Capitol Comments

In 2007, Washington became the first state to ban texting while driving. Seven years later, 43 states and the District of Columbia have passed bans. According to the Governors Highway Safety Association, driver distraction is a leading factor in many crashes and texting is one of the most common distractions.

According to the Kauffman Index of Entrepreneurial Activity, which tracks new business creation across the U.S., Montana had the highest entrepreneurship rate in 2013 with 610 per 100,000 adults creating businesses each month during the year. Montana is followed by Alaska (470 per 100,000 adults), South Dakota (410 per 100,000 adults), California (400 per 100,000 adults) and Colorado (380 per 100,...

The Pew Charitable Trusts recently released its latest Elections Performance Index, or EPI, which now includes an interactive tool that allows states to compare their election administration performance to one another and across similar elections. The annual Pew study measures election administration by evaluting indicators like wait times at polling locations and voter turnout. The report found that, between 2008 and 2012, state election performance overall improved by 4.4 percentage points, and 40 states plus DC improved their score over the same time frame.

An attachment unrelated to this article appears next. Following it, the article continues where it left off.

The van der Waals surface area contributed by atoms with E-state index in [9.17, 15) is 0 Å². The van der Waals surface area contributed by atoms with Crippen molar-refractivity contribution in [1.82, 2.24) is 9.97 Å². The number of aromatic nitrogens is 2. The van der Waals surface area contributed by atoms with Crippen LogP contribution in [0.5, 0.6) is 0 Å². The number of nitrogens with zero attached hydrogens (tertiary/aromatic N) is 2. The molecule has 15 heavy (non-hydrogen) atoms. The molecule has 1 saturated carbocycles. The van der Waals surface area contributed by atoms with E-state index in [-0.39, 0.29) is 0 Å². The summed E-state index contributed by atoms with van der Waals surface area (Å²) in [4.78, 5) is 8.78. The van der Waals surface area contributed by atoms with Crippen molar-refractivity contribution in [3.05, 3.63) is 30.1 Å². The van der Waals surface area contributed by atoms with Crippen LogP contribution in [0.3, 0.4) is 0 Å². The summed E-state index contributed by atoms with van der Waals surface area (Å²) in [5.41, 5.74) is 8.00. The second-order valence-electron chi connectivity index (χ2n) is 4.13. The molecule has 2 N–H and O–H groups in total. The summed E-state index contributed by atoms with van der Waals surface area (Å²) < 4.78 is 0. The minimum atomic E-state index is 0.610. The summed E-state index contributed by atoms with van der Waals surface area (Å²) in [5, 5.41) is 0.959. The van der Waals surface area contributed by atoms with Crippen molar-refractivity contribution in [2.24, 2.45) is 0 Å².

According to a report released yesterday by the U.S. Public Interest Research Group Education Fund (PIRG), Indiana ranks first among states when it comes to  making public spending information available online. Rankings from the group's fifth annual report, “Following the Money 2014: How the 50 States Rate in Providing Online Access to Government Spending Data, are based on an inventory of the content and ease-of-use of states' transparency websites. The report notes that last year was the first time that all 50 states operated websites to make information on state spending accessible to the public.

State policymakers are flooded with data, from big picture economic trends to how many people in their state signed up for health insurance last week. When new data comes out, it is entirely possible that one analyst will say the sky is falling while another will brush the news aside as inconsequential. It can be hard to know what numbers to trust and what those numbers really mean. Ben Casselman, the chief economic writer for Nate Silver's newly launched website FiveThirtyEight.com, offers three rules for making sure you are a more informed economic data consumer: question the data, know what you are measuring and look outside the data.

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